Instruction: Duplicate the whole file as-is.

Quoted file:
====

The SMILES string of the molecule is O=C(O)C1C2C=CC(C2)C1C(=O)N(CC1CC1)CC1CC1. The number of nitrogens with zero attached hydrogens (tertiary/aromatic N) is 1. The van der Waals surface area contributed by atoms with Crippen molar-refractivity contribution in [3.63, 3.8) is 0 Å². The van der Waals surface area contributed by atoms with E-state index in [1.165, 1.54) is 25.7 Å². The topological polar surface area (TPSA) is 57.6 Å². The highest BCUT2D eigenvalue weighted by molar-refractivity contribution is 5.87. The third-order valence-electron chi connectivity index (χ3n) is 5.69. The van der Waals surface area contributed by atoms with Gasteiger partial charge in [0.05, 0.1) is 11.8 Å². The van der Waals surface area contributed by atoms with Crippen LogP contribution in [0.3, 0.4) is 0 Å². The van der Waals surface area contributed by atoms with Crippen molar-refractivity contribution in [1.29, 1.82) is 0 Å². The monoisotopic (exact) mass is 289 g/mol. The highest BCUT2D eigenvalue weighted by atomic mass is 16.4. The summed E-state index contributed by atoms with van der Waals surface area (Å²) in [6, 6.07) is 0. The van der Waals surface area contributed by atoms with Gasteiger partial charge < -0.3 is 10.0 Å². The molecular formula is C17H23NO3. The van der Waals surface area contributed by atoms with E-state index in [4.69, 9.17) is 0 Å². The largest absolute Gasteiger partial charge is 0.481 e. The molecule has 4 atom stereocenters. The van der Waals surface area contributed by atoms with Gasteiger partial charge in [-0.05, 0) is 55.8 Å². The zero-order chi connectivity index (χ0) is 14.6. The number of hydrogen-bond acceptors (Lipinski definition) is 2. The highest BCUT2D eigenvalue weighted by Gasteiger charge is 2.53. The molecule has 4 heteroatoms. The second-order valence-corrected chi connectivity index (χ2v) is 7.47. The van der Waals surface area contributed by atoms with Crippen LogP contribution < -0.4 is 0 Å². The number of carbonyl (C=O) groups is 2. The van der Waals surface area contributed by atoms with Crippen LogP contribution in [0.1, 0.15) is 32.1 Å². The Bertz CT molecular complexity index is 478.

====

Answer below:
The SMILES string of the molecule is O=C(O)C1C2C=CC(C2)C1C(=O)N(CC1CC1)CC1CC1. The number of nitrogens with zero attached hydrogens (tertiary/aromatic N) is 1. The van der Waals surface area contributed by atoms with Crippen molar-refractivity contribution in [3.63, 3.8) is 0 Å². The van der Waals surface area contributed by atoms with E-state index in [1.165, 1.54) is 25.7 Å². The topological polar surface area (TPSA) is 57.6 Å². The highest BCUT2D eigenvalue weighted by molar-refractivity contribution is 5.87. The third-order valence-electron chi connectivity index (χ3n) is 5.69. The van der Waals surface area contributed by atoms with Gasteiger partial charge in [0.05, 0.1) is 11.8 Å². The van der Waals surface area contributed by atoms with Crippen LogP contribution in [0.3, 0.4) is 0 Å². The van der Waals surface area contributed by atoms with Crippen molar-refractivity contribution in [1.29, 1.82) is 0 Å². The monoisotopic (exact) mass is 289 g/mol. The highest BCUT2D eigenvalue weighted by atomic mass is 16.4. The summed E-state index contributed by atoms with van der Waals surface area (Å²) in [6, 6.07) is 0. The van der Waals surface area contributed by atoms with Gasteiger partial charge < -0.3 is 10.0 Å². The molecular formula is C17H23NO3. The van der Waals surface area contributed by atoms with E-state index in [4.69, 9.17) is 0 Å². The largest absolute Gasteiger partial charge is 0.481 e. The molecule has 4 atom stereocenters. The van der Waals surface area contributed by atoms with Gasteiger partial charge in [-0.05, 0) is 55.8 Å². The zero-order chi connectivity index (χ0) is 14.6. The number of hydrogen-bond acceptors (Lipinski definition) is 2. The highest BCUT2D eigenvalue weighted by Gasteiger charge is 2.53. The molecule has 4 heteroatoms. The second-order valence-corrected chi connectivity index (χ2v) is 7.47. The van der Waals surface area contributed by atoms with Crippen LogP contribution < -0.4 is 0 Å². The number of carbonyl (C=O) groups is 2. The van der Waals surface area contributed by atoms with Crippen LogP contribution in [0.1, 0.15) is 32.1 Å². The Bertz CT molecular complexity index is 478.